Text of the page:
- Protocol - Patients were entered into the study based on physician's determination that they are "reasonably certain anti-fibrinolytic agents are indicated." This creates a subjective entry point rather than a quantitative, objective point.
- Time - The evidence strongly demonstrates that effect size depends on the time of administration. Harm may exist in administration of TXA after 3 hours. Due to transport time, some doubt their ability to meet this time frame.
So, then, why become a fan of TXA in the bleeding trauma patient?
- TXA is extremely cheap for an intervention that may save lives. The U.S. Department of Defense formulary cost is $39.12 per 10 mL vial containing 1 g of TXA ($80 for the regimen used in the trial). The cost at CVS Pharmacy is $101.99 per 10 mL vial containing 1 g of TXA ($204 for the regimen used in the trial) (1). The drug also demonstrated cost-effectiveness in country-based analysis of the CRASH-2.
- With regard to the size of the trial, this study would suggest that the the benefits of TXA have the potential to be generalized worldwide (as the cohort was rather international), a quality that many studies lack.
- In addition to the subjective entry point of a patient being at risk for significant hemorrhage, there was some objective criteria to guide clinicians. Ex: the patient had to have significant hemorrhage (systolic blood pressure less than 90 mmHg and/or heart rate more than 110 beats per minute), or meet the clinician's gestalt of being at risk of significant hemorrhage within 8 hours of the inciting event.
- The side effect profile was remarkably good, especially in the group that TXA is really indicated for (early post-event, within 3 hours). Compared with pharmaceuticals like Factor VII, which is markedly expensive, there is a paucity of thrombotic events associated with TXA. Also, blood product transfusions are not benign. Early utilization of this drug is likely far less expensive and harmful than massive tranfusions that often ensue.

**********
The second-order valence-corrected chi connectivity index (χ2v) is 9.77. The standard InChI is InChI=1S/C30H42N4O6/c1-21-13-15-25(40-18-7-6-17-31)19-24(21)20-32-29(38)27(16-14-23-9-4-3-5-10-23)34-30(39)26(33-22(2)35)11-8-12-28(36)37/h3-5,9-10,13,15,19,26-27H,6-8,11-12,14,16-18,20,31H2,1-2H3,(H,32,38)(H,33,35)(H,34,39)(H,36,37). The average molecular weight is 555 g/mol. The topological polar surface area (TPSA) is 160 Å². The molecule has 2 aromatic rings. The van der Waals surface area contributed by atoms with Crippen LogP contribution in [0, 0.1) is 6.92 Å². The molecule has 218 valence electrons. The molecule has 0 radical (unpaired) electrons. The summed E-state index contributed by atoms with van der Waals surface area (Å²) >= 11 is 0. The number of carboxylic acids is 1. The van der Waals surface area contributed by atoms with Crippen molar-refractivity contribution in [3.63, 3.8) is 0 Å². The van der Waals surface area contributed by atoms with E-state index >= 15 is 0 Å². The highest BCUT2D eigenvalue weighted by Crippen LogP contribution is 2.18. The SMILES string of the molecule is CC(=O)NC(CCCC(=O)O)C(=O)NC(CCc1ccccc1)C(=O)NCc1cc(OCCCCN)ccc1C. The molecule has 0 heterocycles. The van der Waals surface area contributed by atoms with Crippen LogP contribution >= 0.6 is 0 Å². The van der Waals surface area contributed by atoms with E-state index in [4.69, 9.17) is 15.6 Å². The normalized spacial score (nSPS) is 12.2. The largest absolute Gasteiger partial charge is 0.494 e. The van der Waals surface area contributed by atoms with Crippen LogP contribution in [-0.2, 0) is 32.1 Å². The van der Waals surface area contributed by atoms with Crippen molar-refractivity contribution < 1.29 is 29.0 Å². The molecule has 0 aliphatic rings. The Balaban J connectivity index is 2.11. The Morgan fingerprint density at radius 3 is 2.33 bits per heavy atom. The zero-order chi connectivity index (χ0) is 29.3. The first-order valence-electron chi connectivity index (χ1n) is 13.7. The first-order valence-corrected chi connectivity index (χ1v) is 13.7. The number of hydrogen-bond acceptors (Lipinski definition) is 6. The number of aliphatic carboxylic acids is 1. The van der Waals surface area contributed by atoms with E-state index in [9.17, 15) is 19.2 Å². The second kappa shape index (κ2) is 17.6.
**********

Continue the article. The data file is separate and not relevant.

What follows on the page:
- The patients that are likely to qualify for TXA are incredibly ill. The reduction in mortality by absolute numbers may be modest, but this cohort doesn't generally do well regardless. In an era when many other standard interventions have questionable efficacy (epinephrine in cardiac arrest, PPIs in UGIB, etc) rejection of the benefits of TXA seems in-congruent.
- The time frame issue seems work-able, especially if TXA were implemented in the pre-hospital setting.
- The findings of CRASH2 have been demonstrated outside of this large trial. The MATTERs study, a retrospective analysis of 293 patients who received TXA in the US and UK military combat setting in Afghanistan demonstrated a statistically significant mortality benefit in patients who received TXA compared with those who did not (17.4% vs 23.9%). The patients that received TXA were sicker than those who didn't (mean Injury Severity Score, 25.2 vs 22.5, P .001) (4).